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Pregnant with girl or boy? At-home test may tell you

  • Story Highlights
  • Just 10 weeks after conception, women can take at-home test to predict gender
  • IntelliGender: Test is 80 percent accurate, cautions users to confirm via sonogram
  • Pro-life groups worry tests will be used to as gender-selection tool
  • IntelliGender won't sell kit in India, China because of national bias for boys
By Danielle Dellorto
CNN
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(CNN) -- Expecting moms can determine whether they're carrying a boy or a girl as early as 10 weeks after conception, according to makers of an over-the-counter gender prediction test.

With IntelliGender's home gender prediction test, a urine specimen turns orange if it's a girl. Green is for boys.

With IntelliGender's home gender prediction test, a urine specimen turns orange if it's a girl. Green is for boys.

IntelliGender, the Plano, Texas, creator of the "Boy or Girl Gender Prediction Test," says scientists isolated certain hormones that when combined with a "proprietary mix of chemicals" react differently if a woman is carrying a boy or a girl.

It claims that within 10 minutes of taking the urine test, a woman will be able to tell her baby's gender. The specimen will turn green if it's a boy, and orange if it's a girl.

IntelliGender would not say what hormones or chemicals it uses it in its test because of a pending patent.

"Most parents have a great degree of curiosity to find out if they're having a boy or a girl, and it can be so excruciating to wait until the 20-week sonogram to find out," IntelliGender co-founder Rebecca Griffin said. "But the test was never meant to be a diagnostic tool. We don't claim 100 percent accuracy." Video Watch more on the at-home test »

In fact, the company's Web site specifically says to not "paint the room pink or blue" until an expectant mom confirms results with her doctor.

"We specifically state to all our consumers that they shouldn't make any emotional or financial steps until the results are confirmed via sonogram," the company says.

The gender predictor test boasts a 78 to 80 percent accuracy rate, according to the latest IntelliGender report.

So why are soon-to-be parent be so eager to find out whether their "Sammy" is really a "Suzy" a few months early?

"When a parent can visualize the sex of their baby and confirm they have that little person inside of them, it suddenly becomes real to them," said Jennifer Parks, co-director of Loyola University Chicago's Programs in Health Care Ethics. "They often feel a stronger connection. So, it's not surprising parents would want this test."

But some say the issue could get dicey if the test findings led to a decision about whether to carry on with the pregnancy.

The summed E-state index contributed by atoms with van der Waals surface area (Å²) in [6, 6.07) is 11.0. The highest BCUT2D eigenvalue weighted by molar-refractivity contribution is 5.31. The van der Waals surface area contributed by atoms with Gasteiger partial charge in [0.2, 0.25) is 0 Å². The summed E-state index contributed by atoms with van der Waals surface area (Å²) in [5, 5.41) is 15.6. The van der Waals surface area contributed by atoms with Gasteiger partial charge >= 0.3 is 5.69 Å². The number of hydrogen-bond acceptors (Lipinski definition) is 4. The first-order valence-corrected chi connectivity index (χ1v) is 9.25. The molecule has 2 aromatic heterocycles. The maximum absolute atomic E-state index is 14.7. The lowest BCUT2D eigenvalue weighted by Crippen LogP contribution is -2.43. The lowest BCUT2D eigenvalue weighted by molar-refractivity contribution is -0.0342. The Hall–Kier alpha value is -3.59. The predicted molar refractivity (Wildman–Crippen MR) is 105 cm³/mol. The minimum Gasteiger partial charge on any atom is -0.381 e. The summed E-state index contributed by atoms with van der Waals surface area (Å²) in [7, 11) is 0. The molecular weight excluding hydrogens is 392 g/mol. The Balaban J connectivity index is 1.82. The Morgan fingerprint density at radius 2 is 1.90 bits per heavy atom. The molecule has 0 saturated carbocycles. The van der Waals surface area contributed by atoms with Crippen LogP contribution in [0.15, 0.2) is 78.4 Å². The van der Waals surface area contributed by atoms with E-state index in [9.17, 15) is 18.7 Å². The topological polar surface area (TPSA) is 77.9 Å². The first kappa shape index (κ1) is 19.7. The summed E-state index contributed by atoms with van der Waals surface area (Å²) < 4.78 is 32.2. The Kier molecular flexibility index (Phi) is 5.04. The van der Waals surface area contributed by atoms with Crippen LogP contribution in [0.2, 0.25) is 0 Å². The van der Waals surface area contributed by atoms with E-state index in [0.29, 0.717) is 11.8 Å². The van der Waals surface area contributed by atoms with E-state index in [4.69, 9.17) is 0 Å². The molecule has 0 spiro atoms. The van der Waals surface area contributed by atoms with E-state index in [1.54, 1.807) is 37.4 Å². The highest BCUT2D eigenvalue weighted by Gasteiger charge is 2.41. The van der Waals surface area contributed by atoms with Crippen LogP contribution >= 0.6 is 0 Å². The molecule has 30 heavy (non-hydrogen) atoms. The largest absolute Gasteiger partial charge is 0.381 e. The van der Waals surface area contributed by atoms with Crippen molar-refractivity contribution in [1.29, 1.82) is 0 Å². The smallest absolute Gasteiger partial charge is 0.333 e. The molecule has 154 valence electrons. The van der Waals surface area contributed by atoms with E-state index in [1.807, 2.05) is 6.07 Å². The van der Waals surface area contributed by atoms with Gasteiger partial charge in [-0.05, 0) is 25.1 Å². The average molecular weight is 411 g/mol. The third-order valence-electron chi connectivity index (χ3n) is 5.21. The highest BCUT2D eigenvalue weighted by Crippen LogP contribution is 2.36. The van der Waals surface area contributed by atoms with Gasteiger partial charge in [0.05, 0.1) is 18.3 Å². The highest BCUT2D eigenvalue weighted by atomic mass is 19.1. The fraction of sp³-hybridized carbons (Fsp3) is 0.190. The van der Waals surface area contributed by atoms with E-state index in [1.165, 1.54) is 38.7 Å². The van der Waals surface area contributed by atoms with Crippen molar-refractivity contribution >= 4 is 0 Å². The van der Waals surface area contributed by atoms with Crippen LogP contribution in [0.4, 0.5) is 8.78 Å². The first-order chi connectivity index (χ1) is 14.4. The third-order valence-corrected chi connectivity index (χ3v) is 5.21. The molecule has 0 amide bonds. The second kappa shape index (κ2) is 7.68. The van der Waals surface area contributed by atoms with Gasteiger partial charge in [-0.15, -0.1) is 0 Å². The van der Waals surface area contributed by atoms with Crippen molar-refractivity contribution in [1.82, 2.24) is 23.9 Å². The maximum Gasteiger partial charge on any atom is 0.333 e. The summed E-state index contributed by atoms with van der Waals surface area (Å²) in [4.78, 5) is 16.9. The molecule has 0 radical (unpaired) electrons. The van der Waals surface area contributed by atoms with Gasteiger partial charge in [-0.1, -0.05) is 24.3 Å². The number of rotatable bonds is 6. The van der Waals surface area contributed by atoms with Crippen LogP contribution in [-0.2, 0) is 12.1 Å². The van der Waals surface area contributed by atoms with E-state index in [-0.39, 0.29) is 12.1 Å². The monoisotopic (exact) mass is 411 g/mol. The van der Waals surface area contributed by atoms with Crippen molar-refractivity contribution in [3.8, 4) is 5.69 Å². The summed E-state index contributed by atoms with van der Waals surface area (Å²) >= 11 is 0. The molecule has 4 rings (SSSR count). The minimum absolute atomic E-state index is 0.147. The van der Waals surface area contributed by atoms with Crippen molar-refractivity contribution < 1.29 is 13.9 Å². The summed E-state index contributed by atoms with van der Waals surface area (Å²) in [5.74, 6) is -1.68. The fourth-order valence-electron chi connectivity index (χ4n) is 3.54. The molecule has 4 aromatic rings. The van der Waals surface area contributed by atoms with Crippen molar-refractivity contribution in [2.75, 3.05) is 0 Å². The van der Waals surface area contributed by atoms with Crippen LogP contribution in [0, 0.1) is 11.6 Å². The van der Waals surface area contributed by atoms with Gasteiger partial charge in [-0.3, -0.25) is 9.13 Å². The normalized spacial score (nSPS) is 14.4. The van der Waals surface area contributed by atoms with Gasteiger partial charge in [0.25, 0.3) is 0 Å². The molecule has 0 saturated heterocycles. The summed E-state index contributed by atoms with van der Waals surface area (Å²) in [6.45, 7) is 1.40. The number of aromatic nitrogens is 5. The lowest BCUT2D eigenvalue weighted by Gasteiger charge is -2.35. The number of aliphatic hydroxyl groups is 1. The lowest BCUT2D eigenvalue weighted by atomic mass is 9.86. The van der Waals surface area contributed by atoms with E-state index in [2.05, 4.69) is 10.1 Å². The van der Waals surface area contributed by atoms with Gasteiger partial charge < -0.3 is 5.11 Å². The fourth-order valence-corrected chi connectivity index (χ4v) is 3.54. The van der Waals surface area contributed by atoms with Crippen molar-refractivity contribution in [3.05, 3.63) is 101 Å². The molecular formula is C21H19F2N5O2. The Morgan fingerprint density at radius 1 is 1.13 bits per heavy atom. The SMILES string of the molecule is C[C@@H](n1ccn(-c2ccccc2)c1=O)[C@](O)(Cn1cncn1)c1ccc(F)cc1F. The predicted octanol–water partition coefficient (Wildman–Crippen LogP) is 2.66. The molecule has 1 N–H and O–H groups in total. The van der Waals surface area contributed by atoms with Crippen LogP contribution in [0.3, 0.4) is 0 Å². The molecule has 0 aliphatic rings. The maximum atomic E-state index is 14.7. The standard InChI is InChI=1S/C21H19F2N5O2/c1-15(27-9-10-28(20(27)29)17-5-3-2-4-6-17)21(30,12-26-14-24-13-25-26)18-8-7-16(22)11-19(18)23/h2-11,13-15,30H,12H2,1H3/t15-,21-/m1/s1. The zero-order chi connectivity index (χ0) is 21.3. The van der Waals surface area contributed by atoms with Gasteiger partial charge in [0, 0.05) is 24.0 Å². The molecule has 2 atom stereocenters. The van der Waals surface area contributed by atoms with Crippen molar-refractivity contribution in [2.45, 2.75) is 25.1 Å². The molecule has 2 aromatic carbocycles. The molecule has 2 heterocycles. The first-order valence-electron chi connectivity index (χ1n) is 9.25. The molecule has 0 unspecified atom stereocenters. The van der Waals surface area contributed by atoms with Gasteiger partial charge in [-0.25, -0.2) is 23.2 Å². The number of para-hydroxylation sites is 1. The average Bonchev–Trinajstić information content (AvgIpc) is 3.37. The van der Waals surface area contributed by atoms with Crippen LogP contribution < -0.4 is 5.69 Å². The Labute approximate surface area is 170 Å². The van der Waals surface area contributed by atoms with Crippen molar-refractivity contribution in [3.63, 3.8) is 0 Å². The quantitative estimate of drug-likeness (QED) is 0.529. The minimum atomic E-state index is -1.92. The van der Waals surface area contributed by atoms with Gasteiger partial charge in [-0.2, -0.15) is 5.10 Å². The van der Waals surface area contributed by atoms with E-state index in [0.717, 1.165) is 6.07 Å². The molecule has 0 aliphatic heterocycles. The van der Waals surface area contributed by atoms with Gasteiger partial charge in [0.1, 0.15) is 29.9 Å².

"Say a woman has three daughters and wants to get pregnant one last time to have a baby boy. If she takes the test at 10 weeks, and it's not the sex she wants, she may want to terminate and try again," Parks said.

"Not everyone in America is rabidly pro-choice, or rapidly pro-life; a lot of Americans kind of hang out right in the middle," she added. "At 10 weeks, most Americans see it as the earliest embryo, very different than a more developed fetus."

The makers of the gender prediction test say they "categorically disagree" with the idea their test may prompt an increase in sex-selection abortions.

"I can't even fathom someone making a decision about whether to terminate a pregnancy based on a test informing them they may have a boy or a girl," Griffin said.

IntelliGender says out of "hundreds of thousands" of e-mail inquiries, only two have inquired about using the test as a vehicle for sex-selection.

Anti-abortion groups, already concerned about women opting to keep babies based on hair and eye color, are now worried about gender-selection, too.

"There's a problem that's very prevalent in some countries where boy babies are greatly preferred for cultural reasons and aborting girl babies is very common," said Anthony Lauinger, vice president of National Right to Life.

While the test is available for sale in 11 countries, IntelliGender does not sell the test to India or China.

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"All of our retailers have to strictly adhere to that policy. If they don't, we would pull our product immediately from their shelves," Griffin said.

Since 2006, more than 50,000 tests have sold online in the United States. Last month, U.S. drugstore chains CVS and Walgreens, began selling the gender predictor test for $34.95.

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